Veto power to please lobbyists – corporations behind Commission power grab over services

New documents increase concerns over the controversial reform to the Services Notification Procedure (“Bolkestein Directive”), which could radically expand EU Commission powers over national and municipal services regulation: 55 files obtained via access to documents requests show the heavy influence of big business lobbies over the proposal. The next negotiation round on the proposal is imminent - a deal would constrain democratic decision-making in member states on everything from housing, to water and local planning.

Opposition is growing over the European Commission’s proposed Services Notification Procedure. This directive threatens to undermine local democratic decisions, and constrain public interest policy-making in a wide range of sectors, including city planning, education, affordable housing, water supply, energy supply, waste management, and many others. The proposed directive is part of a wider Services Package (a follow-up to the 2006 Services Directive, also known as the Bolkestein Directive which provoked mass protests in several EU countries due to concerns about its social impacts and was only approved after being scaled down).

Many, from city councils to trade unions, have expressed alarm at the sweeping new powers the draft directive will give the Commission. It will be able to annul new laws and regulations developed by national parliaments, regional assemblies, and local governments across Europe, or impose significant delays in order to change proposals. Those authorities will have to submit their regulations to the Commission three months in advance, in order to receive prior approval; a far-reaching tightening of existing rules, which only allows the Commission to object after the approval, and as a last resort to take the matter to the European Court of Justice. And the scope is overwhelming: according to recent information from the Commission, 79 different sectors – including child care, energy, water supply and 76 more – were covered by notifications between 2010 and 2015. New documents obtained by Corporate Europe Observatory now confirm that, in drafting the proposal, the Commission has taken its cues from the corporate lobby groups who will benefit most, whilst largely ignoring concerns raised by other interests.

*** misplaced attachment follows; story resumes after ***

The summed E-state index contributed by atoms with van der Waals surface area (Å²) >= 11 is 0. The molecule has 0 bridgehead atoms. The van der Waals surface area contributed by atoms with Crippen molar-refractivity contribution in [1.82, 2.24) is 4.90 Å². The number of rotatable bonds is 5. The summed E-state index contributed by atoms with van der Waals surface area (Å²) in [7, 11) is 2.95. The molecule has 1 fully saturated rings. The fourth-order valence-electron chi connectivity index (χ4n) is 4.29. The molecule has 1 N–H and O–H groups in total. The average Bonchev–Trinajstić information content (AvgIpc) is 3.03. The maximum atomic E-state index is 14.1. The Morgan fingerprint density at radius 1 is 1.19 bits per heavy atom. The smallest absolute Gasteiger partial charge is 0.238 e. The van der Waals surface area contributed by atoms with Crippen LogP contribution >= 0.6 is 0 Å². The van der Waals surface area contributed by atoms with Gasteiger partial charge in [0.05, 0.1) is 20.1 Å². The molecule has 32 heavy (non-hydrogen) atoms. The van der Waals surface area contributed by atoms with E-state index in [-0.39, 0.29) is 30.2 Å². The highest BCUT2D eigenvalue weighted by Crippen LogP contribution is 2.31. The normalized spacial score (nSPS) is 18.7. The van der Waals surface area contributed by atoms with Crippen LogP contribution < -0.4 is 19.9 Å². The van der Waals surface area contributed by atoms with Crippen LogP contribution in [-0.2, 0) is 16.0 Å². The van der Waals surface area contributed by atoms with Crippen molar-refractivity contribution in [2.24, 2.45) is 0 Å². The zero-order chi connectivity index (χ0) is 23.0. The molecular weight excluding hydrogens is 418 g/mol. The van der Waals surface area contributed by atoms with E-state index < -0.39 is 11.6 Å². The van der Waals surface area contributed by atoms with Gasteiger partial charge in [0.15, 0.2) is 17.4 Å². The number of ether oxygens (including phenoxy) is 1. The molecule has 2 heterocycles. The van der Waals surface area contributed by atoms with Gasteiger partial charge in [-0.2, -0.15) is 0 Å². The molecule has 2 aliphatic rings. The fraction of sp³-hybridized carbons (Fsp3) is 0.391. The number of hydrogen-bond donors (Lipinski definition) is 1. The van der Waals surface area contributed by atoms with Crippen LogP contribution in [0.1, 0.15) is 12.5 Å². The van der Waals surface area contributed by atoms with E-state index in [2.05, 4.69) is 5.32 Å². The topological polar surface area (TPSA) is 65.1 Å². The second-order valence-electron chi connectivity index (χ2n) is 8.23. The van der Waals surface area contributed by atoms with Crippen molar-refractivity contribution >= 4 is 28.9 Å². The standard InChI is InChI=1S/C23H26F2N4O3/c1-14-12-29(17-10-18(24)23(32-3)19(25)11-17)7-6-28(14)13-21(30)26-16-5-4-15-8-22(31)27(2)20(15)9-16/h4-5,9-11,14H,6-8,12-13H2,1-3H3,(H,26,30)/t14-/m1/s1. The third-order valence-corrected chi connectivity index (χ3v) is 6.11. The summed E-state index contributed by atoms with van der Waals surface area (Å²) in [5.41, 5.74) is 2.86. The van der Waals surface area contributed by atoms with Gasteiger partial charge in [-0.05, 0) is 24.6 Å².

Because of these growing concerns, last month a coalition of more than 160 civil society groups, unions, mayors, and progressive parties running major European cities wrote a protest letter to the Romanian EU Presidency, rejecting the proposed directive as it “would reduce space for progressive policies, including at local level” and because it is “disproportional and at odds with the subsidiarity principle”.

In response to freedom of information requests by Corporate Europe Observatory, the Commission has released over 55 documents, including emails, letters, position papers, and minutes of meetings between Commission officials and lobbyists on the Notifications Procedure.1 The documents reveal a very intimate working relationship between the Commission department responsible for the Notifications Procedure and three major industry lobbying groups: BusinessEurope, EuroCommerce, and EuroChambres. Industry has been particularly keen on shaping the proposal, which will give it a ‘backdoor’ channel to comment on – and lobby against – local legislation before it is enacted.

The Commission’s proposal for the Notifications Procedure is fully in line with the wishes of these three corporate lobby giants, despite the fact that numerous other organisations – including associations of architects, engineers, and free professions, as well as trade unions – heavily criticised the proposal. The European Commission has essentially treated BusinessEurope as a strategic partner in promoting the deeply neoliberal Notification Procedure, for instance holding a closed-door session with them alone during the negotiations to strategise on the way forward. This is in stark contrast with the way the Commission has responded to many of its critics: with deafening silence.

The Commission’s big business allies